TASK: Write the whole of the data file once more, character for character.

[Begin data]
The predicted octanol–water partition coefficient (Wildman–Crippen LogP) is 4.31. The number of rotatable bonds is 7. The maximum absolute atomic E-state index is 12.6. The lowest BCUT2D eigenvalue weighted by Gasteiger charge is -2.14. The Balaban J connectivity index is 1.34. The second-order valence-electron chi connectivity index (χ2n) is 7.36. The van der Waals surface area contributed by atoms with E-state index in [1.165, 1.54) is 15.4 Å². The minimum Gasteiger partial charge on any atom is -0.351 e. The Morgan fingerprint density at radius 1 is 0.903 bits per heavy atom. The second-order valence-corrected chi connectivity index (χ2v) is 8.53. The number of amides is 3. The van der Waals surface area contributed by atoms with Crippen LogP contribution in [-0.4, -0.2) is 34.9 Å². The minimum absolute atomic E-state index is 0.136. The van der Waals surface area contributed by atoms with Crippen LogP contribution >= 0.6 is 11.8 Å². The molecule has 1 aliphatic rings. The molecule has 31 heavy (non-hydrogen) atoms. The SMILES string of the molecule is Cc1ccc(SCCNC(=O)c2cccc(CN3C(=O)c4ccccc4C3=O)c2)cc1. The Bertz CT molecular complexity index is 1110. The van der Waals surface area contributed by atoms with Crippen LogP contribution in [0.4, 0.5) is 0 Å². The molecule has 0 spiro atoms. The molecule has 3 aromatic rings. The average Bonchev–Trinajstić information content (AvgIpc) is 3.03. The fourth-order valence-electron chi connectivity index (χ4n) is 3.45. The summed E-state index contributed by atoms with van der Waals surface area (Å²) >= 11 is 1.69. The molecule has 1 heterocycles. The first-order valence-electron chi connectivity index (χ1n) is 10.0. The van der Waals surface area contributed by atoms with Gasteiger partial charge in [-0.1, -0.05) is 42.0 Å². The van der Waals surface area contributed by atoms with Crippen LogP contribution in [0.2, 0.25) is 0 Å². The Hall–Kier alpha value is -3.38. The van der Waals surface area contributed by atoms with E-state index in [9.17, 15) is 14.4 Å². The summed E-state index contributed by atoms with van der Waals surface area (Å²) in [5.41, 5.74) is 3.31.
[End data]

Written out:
The predicted octanol–water partition coefficient (Wildman–Crippen LogP) is 4.31. The number of rotatable bonds is 7. The maximum absolute atomic E-state index is 12.6. The lowest BCUT2D eigenvalue weighted by Gasteiger charge is -2.14. The Balaban J connectivity index is 1.34. The second-order valence-electron chi connectivity index (χ2n) is 7.36. The van der Waals surface area contributed by atoms with E-state index in [1.165, 1.54) is 15.4 Å². The minimum Gasteiger partial charge on any atom is -0.351 e. The Morgan fingerprint density at radius 1 is 0.903 bits per heavy atom. The second-order valence-corrected chi connectivity index (χ2v) is 8.53. The number of amides is 3. The van der Waals surface area contributed by atoms with Crippen LogP contribution in [-0.4, -0.2) is 34.9 Å². The minimum absolute atomic E-state index is 0.136. The van der Waals surface area contributed by atoms with Crippen LogP contribution >= 0.6 is 11.8 Å². The molecule has 1 aliphatic rings. The molecule has 31 heavy (non-hydrogen) atoms. The SMILES string of the molecule is Cc1ccc(SCCNC(=O)c2cccc(CN3C(=O)c4ccccc4C3=O)c2)cc1. The Bertz CT molecular complexity index is 1110. The van der Waals surface area contributed by atoms with Crippen LogP contribution in [0.4, 0.5) is 0 Å². The molecule has 0 spiro atoms. The molecule has 3 aromatic rings. The average Bonchev–Trinajstić information content (AvgIpc) is 3.03. The fourth-order valence-electron chi connectivity index (χ4n) is 3.45. The summed E-state index contributed by atoms with van der Waals surface area (Å²) >= 11 is 1.69. The molecule has 1 heterocycles. The first-order valence-electron chi connectivity index (χ1n) is 10.0. The van der Waals surface area contributed by atoms with Gasteiger partial charge in [-0.1, -0.05) is 42.0 Å². The van der Waals surface area contributed by atoms with Crippen LogP contribution in [0.2, 0.25) is 0 Å². The Hall–Kier alpha value is -3.38. The van der Waals surface area contributed by atoms with E-state index in [9.17, 15) is 14.4 Å². The summed E-state index contributed by atoms with van der Waals surface area (Å²) in [5.41, 5.74) is 3.31.